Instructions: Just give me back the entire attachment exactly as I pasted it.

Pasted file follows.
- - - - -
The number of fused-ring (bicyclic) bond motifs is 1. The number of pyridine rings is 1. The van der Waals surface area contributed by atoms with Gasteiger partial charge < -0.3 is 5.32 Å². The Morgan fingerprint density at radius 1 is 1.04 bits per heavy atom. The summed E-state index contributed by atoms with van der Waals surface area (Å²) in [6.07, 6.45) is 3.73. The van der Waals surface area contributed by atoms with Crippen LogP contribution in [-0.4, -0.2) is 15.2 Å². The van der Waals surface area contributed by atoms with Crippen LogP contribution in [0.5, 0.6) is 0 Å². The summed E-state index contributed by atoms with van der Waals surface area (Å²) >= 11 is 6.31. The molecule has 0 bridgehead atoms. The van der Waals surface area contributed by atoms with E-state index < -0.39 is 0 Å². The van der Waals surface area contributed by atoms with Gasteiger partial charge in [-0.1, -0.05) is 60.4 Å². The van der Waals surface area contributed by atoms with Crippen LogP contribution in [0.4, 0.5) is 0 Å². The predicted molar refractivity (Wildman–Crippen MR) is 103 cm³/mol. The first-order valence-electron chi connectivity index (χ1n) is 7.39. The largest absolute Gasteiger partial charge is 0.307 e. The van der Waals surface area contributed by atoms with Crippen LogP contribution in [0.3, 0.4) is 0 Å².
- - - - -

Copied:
The number of fused-ring (bicyclic) bond motifs is 1. The number of pyridine rings is 1. The van der Waals surface area contributed by atoms with Gasteiger partial charge < -0.3 is 5.32 Å². The Morgan fingerprint density at radius 1 is 1.04 bits per heavy atom. The summed E-state index contributed by atoms with van der Waals surface area (Å²) in [6.07, 6.45) is 3.73. The van der Waals surface area contributed by atoms with Crippen LogP contribution in [-0.4, -0.2) is 15.2 Å². The van der Waals surface area contributed by atoms with Crippen LogP contribution in [0.5, 0.6) is 0 Å². The summed E-state index contributed by atoms with van der Waals surface area (Å²) >= 11 is 6.31. The molecule has 0 bridgehead atoms. The van der Waals surface area contributed by atoms with E-state index < -0.39 is 0 Å². The van der Waals surface area contributed by atoms with Gasteiger partial charge in [-0.1, -0.05) is 60.4 Å². The van der Waals surface area contributed by atoms with Crippen LogP contribution in [0.4, 0.5) is 0 Å². The predicted molar refractivity (Wildman–Crippen MR) is 103 cm³/mol. The first-order valence-electron chi connectivity index (χ1n) is 7.39. The largest absolute Gasteiger partial charge is 0.307 e. The van der Waals surface area contributed by atoms with Crippen LogP contribution in [0.3, 0.4) is 0 Å².